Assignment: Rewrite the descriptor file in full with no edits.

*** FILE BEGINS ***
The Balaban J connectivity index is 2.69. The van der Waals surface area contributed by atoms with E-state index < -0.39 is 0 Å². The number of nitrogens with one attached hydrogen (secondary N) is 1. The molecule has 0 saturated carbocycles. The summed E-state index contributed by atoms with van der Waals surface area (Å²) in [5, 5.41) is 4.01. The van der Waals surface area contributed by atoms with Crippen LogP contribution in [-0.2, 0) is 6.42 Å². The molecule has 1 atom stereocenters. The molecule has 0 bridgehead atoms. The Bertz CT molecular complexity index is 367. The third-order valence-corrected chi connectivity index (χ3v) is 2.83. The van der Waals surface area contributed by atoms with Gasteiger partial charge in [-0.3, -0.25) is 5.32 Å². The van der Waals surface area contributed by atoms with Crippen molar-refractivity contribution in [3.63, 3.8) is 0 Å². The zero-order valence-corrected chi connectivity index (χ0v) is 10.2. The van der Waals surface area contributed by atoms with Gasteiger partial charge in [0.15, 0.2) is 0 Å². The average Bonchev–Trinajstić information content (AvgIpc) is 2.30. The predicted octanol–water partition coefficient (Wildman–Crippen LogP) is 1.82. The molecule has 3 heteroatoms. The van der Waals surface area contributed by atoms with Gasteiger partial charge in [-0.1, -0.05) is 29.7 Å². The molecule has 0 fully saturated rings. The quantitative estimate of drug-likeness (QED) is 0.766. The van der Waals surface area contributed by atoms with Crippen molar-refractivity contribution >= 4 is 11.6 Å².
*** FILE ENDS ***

The Balaban J connectivity index is 2.69. The van der Waals surface area contributed by atoms with E-state index < -0.39 is 0 Å². The number of nitrogens with one attached hydrogen (secondary N) is 1. The molecule has 0 saturated carbocycles. The summed E-state index contributed by atoms with van der Waals surface area (Å²) in [5, 5.41) is 4.01. The van der Waals surface area contributed by atoms with Crippen LogP contribution in [-0.2, 0) is 6.42 Å². The molecule has 1 atom stereocenters. The molecule has 0 bridgehead atoms. The Bertz CT molecular complexity index is 367. The third-order valence-corrected chi connectivity index (χ3v) is 2.83. The van der Waals surface area contributed by atoms with Gasteiger partial charge in [-0.3, -0.25) is 5.32 Å². The van der Waals surface area contributed by atoms with Crippen molar-refractivity contribution in [3.63, 3.8) is 0 Å². The zero-order valence-corrected chi connectivity index (χ0v) is 10.2. The van der Waals surface area contributed by atoms with Gasteiger partial charge in [0.15, 0.2) is 0 Å². The average Bonchev–Trinajstić information content (AvgIpc) is 2.30. The predicted octanol–water partition coefficient (Wildman–Crippen LogP) is 1.82. The molecule has 3 heteroatoms. The van der Waals surface area contributed by atoms with Gasteiger partial charge in [-0.1, -0.05) is 29.7 Å². The molecule has 0 fully saturated rings. The quantitative estimate of drug-likeness (QED) is 0.766. The van der Waals surface area contributed by atoms with Crippen molar-refractivity contribution >= 4 is 11.6 Å².